“She’s not responding.” He turns to Chloe. “Is something wrong?”
“She’s French,” Chloe says without missing a beat. “She only speaks French.”
“I’m not French,” I say, breaking my silence. Chloe and Drew’s heads swivel to look at me.
“I’m sorry about your coat,” I whisper, then I run toward Nick’s.
Chloe bursts in the door behind me, the bell jingling in her wake. “I’m not French?” she screeches. “Those are the first words you spoke to Drew Danforth? Really?”
“Well then, why did you tell him I was French?” I shout, ignoring the curious stares of everyone working on their laptops and the calming melody of whatever Nick put on to replace the Doobies.
“I don’t know!” She throws her hands in the air. “You weren’t talking, so I thought I’d give you an interesting backstory!”
I put my hands over my face. “This is ridiculous.”
“No,” Chloe says, grabbing me by the shoulders. “This is your meet-cute, and now you need to go back out there and find him and say something that isn’t a negation of your Frenchness or an apology for destroying his probably very expensive coat.”
Nick stares at us from behind the counter, a dishtowel in his hand.
“A meet-cute,” Chloe stands up straight, shoulders back, as if she’s delivering a Romantic Comedy 101 lecture to Nick and his patrons, “is the quirky, adorable, cute way the hero and heroine of a romantic comedy meet.”
Everyone stares at her blankly.
“Or hero and hero. Or heroine and heroine. Not to be heteronormative,” she clarifies.
“Like how me and Martha met at her wedding,” Gary says.
Chloe thinks about it. “I don’t know that I would necessarily call that one a meet-cute, but sure, Gary.”
“Did you just make that up?” Nick asks, arms crossed.
I shake my head. “No. It’s a thing.”
“Watch a romantic comedy, dude,” Tobin says.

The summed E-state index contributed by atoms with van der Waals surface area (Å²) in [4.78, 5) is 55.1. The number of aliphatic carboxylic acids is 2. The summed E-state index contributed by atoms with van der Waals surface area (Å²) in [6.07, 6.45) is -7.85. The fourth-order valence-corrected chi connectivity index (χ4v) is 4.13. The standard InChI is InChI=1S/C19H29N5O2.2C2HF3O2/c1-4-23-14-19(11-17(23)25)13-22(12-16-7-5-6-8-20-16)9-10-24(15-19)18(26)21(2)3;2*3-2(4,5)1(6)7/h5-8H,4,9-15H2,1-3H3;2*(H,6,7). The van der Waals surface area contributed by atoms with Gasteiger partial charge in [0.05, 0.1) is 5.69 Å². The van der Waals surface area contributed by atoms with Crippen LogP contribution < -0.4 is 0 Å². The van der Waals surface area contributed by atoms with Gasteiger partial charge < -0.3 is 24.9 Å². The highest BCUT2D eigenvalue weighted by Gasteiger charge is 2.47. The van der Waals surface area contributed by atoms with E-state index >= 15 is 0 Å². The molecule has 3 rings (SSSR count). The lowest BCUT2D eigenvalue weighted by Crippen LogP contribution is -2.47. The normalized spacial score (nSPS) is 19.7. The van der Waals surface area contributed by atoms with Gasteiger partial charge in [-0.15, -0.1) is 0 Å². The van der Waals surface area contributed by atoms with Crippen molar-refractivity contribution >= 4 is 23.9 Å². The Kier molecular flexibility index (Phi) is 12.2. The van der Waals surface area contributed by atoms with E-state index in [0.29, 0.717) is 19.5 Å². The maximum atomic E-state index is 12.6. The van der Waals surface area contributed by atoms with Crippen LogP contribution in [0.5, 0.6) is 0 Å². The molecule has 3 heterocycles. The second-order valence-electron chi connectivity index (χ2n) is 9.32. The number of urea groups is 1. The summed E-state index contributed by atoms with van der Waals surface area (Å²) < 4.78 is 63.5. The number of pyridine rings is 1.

Nick rolls his eyes.
“Anyway,” Chloe continues, “Annie straight up ran into Drew Danforth and spilled a cup of coffee all over his coat, which is, like, the cutest of meets.”
“That doesn’t sound very cute,” Nick says skeptically, rubbing the scruff on his chin. “Was it still hot?”
“Scalding,” I say, sinking into my chair and resting my head on the table.
“Sounds like a meet painful,” says Gary, and a few people laugh.
“Thanks,” I mutter. “I’m so glad you all find my embarrassment entertaining.”
“Annie!” Chloe sits down across from me as a customer walks in and the rest of the shop stops paying attention to us. “This isn’t embarrassing. This is merely a story I’ll tell in my toast at your wedding to Drew.”
I lift my head to look at her. “I hate to break this to you, but I don’t think he’s my Tom Hanks. I think he’s just a famous guy with a possible third-degree burn on his chest. And now my first day on set is going to be super awkward because I accidentally assaulted the lead actor with a beverage.”
Chloe’s about to say something, but then a song starts and she closes her mouth, looking up toward the speakers. “I swear to God, I told Nick not to play any more Bon Iver. It makes people look up their exes on Instagram, not buy coffee. I’m gonna go put on some Hall and Oates.”
As she walks away, I rest my head on the table again. As if it wasn’t embarrassing enough to have my uncle get me a job on set, now I have to deal with this.